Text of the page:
just a goat….riiiight….

 

Just wanted to share a little photo.  It’s just a goat. nothing special….RIGHT!  What do you think?

 

Minnie Pearl

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Kizy, a LGD, Livestock Guardian Dog

 

 

Kizy ( ?- July 15, 2016)

 

We got Kizy, our Great Pyr, in 2009 while out in Colorado.  She was $50 off a Craig list ad.  We were her third and final home.  She has been a joy to have for years.

Kizy in Colorado

This huge puff ball of fur could have dragged me all over creation, but she was one of the most gentle dogs I have ever seen.  I attached my lead around my waist and put the other end on her collar and she would walk at my side with the lead limp.  She has always done that with me.

Don’t get me wrong…she was also stubborn as a mule!!  I remember one day when she was sitting on our two seat settee in the cabin in Colorado, and she was taking up the ENTIRE settee…I told her to get down.  She refused.  I tried to push her down and she sat up and growled at me.  I told her not to growl at me and pushed her again.  She took my entire arm in her mouth and closed with pressure.  She didn’t bite but she was telling me that she wasn’t moving.  I, on the other hand, told her that she WAS moving, threw her down, yelled at her and tossed her butt out of the cabin.  I didn’t speak to her for 2 solid weeks straight.  I acted as if she didn’t even exist.  She was crushed…..we talked at the end of the two weeks and it never happened again.  Even up to the day that we had to lay her to rest, if I spoke of that day, she hung her head because she remembered well.  But just to be clear, I did catch her on the new settee about a week or two before she passed.  She saw me coming and hopped down as fast as possible as if to say you didn’t see me do that.  So stubborn……

 

Kizy wearing mom’s dreadlock hat

After moving to MI, I fell a couple of times from the kitchen down the two steps into the living room.  The last time that happened, it was a complete fall, flat on my back, two steps down on the concrete.  I was in so much pain I had my eyes shut, and was yelling.  Charlie wanted to help me up but I said don’t move me.  I had to let that pain subside a bit before I could even open my eyes, let alone move.  When I was able to open my eyes, imagine my surprise to see Kizy’s concerned face about 1.5 inches from the end of my nose!!  I wrapped my arms around her and pulled myself up off the floor with her help.  I adore my border collies, but I could not have done that with one of them.

Kizy adored children.  Even small afraid ones.  Those were her favorites, and she was very gentle with them.  The cats also fascinated her, the smaller the cat the more interest.  It was her innate protection for anything small.  That is part of being a LGD, Livestock Guardian Dog.  She guarded our stock in CO even though she wasn’t bonded with stock like a LGD from birth.  She guarded in the pens that surrounded the small livestock pens.  She was a bit more bonded with humans than stock but since they were MY stock she guarded them with joy.

When Bj passed on in Colorado, I was heart broken and sitting in the barn yard.  Kizy came to me and I wrapped myself around her and her fur and just sobbed.  That happened a few years prior when Chaz’s Father passed and a few years before that when Chaz’s Mother passed.  Each of these passings was super hard on me and sobbing in the barnyard wrapped around Kizy hugging her was one of the few things that helped.  Every time one of those important people had passed, it worked out that Chaz was offshore.  So Kizy was my furry Chaz to help me through it all.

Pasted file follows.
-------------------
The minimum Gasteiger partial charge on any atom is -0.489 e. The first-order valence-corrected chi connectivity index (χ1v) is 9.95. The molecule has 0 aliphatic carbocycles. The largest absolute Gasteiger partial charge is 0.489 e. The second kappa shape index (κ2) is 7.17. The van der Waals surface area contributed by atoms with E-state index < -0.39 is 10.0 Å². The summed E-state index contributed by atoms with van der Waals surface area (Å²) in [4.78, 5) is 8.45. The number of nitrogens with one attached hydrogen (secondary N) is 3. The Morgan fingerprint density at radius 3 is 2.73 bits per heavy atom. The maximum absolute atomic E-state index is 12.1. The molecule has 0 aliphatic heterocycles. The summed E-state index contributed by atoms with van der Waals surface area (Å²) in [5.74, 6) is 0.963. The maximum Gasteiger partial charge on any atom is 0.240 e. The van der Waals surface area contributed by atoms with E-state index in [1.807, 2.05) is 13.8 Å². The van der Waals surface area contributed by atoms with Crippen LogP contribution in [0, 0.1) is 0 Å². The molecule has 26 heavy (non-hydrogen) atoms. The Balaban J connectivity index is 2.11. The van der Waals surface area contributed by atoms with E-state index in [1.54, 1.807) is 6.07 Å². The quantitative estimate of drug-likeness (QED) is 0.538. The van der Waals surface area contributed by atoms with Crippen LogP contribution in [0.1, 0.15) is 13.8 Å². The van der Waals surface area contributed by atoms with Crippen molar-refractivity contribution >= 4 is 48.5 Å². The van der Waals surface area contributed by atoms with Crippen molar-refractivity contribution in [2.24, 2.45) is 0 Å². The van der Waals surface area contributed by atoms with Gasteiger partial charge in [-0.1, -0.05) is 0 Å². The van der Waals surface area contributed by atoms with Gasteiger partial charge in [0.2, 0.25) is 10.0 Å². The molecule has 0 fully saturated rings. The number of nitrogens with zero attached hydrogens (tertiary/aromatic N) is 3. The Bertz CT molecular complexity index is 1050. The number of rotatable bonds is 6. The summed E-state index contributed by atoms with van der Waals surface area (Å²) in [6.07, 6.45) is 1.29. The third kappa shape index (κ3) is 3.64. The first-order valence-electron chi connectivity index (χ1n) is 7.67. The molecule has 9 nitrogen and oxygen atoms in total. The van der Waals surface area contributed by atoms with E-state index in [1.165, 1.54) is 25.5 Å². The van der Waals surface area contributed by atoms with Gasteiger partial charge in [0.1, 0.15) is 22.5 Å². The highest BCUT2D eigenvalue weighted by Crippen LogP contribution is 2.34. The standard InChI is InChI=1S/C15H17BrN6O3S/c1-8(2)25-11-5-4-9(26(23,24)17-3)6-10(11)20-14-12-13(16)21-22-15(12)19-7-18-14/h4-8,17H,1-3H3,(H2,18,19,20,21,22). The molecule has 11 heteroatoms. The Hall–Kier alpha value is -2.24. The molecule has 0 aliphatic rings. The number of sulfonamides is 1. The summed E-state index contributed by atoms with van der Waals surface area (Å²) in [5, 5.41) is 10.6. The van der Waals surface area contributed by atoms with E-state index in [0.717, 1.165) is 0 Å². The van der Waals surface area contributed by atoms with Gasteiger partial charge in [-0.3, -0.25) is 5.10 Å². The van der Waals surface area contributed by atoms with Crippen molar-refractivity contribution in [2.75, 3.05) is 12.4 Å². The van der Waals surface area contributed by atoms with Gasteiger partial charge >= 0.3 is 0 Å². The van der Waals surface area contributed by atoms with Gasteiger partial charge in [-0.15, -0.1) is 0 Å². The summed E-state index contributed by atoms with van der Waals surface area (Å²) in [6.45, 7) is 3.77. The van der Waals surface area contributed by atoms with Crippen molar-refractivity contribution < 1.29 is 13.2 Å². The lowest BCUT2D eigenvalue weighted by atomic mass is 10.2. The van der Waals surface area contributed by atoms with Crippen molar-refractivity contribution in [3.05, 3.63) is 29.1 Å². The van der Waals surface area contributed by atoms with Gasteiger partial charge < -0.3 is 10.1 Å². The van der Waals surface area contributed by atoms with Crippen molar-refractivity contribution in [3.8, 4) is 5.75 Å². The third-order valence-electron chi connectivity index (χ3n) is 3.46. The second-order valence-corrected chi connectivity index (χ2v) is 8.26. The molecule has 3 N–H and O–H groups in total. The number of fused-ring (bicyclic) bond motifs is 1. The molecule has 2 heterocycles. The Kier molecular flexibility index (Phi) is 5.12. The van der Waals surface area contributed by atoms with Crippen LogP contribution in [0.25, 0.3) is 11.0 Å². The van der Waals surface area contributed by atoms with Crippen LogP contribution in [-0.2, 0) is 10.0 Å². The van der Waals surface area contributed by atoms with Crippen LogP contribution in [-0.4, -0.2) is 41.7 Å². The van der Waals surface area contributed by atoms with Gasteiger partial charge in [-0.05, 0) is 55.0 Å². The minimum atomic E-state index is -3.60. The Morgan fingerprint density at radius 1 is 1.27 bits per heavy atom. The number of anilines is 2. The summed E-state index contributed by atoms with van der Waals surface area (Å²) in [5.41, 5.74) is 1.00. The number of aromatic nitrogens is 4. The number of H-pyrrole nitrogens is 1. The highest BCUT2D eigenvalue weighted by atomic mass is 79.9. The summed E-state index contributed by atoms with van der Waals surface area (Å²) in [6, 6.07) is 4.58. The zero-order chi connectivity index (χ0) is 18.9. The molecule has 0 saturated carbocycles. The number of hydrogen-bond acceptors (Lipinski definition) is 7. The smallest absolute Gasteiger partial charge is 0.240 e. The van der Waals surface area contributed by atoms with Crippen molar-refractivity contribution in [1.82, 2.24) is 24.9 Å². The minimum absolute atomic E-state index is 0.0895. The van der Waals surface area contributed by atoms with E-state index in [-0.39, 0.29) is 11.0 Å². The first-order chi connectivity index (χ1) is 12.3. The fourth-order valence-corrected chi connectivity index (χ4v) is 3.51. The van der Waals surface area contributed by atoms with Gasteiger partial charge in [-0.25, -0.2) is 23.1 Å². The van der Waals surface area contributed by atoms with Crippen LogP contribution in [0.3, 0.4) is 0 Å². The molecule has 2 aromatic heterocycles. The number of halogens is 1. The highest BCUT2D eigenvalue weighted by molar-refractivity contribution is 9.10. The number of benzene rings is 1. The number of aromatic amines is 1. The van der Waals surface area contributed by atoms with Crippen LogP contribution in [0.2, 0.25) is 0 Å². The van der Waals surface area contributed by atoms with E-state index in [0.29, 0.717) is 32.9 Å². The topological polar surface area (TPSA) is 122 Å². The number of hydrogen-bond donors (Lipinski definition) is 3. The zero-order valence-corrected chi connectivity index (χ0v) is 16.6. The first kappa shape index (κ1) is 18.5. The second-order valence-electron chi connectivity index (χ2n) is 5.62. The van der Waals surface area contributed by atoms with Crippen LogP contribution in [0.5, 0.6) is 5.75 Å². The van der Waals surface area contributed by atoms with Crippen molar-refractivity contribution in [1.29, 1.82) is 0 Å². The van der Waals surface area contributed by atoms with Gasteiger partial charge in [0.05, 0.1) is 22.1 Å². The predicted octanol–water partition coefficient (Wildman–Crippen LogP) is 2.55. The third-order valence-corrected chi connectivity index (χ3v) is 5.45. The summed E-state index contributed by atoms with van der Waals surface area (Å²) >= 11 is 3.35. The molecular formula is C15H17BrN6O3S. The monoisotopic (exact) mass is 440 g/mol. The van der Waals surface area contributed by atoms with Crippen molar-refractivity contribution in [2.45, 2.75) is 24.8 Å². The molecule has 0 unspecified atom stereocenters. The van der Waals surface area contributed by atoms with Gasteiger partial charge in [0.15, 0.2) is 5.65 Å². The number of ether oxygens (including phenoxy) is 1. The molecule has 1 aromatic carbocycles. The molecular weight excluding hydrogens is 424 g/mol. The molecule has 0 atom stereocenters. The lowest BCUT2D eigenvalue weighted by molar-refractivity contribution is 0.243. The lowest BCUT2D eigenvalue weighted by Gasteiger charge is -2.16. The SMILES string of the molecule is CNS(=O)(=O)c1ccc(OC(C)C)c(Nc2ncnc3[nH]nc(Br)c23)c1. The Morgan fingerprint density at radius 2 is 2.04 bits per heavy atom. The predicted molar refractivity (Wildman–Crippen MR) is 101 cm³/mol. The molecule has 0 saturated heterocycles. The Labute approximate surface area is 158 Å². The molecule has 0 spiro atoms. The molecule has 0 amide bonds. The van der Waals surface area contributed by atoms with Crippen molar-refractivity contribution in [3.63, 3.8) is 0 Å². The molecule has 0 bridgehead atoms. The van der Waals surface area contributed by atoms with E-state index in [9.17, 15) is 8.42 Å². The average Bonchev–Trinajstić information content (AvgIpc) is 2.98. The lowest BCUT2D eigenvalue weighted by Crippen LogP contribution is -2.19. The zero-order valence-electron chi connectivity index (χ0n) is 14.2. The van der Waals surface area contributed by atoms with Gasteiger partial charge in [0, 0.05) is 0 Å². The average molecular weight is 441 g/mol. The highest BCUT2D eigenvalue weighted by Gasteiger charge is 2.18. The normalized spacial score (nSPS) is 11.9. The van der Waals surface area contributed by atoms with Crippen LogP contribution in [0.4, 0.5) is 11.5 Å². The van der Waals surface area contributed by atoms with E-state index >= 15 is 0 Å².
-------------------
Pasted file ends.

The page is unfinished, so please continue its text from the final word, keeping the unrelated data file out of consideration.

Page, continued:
Kizy and the settee

After moving to MI, she retired to the house.  Our pens were not set up in a fashion that she could roam around them, and she was getting old.  We reckon she was about 3-3.5 years when we got her so at her passing last Friday, I do believe she was 10.5-11 years old.  She had greatly gone down hill in the last six months with her hind quarters not getting proper brain stimuli and this was causing her great pain and making it difficult for her to control her feet to stand or walk.  It was hard letting her go because even to the end she was worried about who would guard me.  We lost Rowan about a month ago and he was another LGD that has always fixated on guarding me.  She knows that Broch is the only LGD in the house left that guards me and he is only a year younger than her.  But I assured her that Broch would protect me as well as our border collie Cinnamon, who has stepped up and taken her mother Abbey’s place as pack leader and lead guard border collie.  Kizy saw the spot that was to be her final fur resting place and I asked her if she wanted me to plant flowers on her head like I did Abbey or on her heart like I did Rowan, and she laughed and said I could do what I wanted because she would just dig them up anyways.  Defiant and stubborn to the end!  You will be missed my darling puff ball….sniff.

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Abbey Gail

 

Abbey Gail Dec 3, 2000- May 17, 20016

 

My darling sweet Abbey.  My heart is broke.  You were never a dog, you were always a human with fur.  I remember the arguments that Abbey had with Bj about watching the cooking channel at the office in CO.  Abbey said cooking channel was stupid and put on something cool like Animal Planet.  She loved to watch me cook but on TV they never drop anything so cooking shows were boring!!

Gorgeous Abbey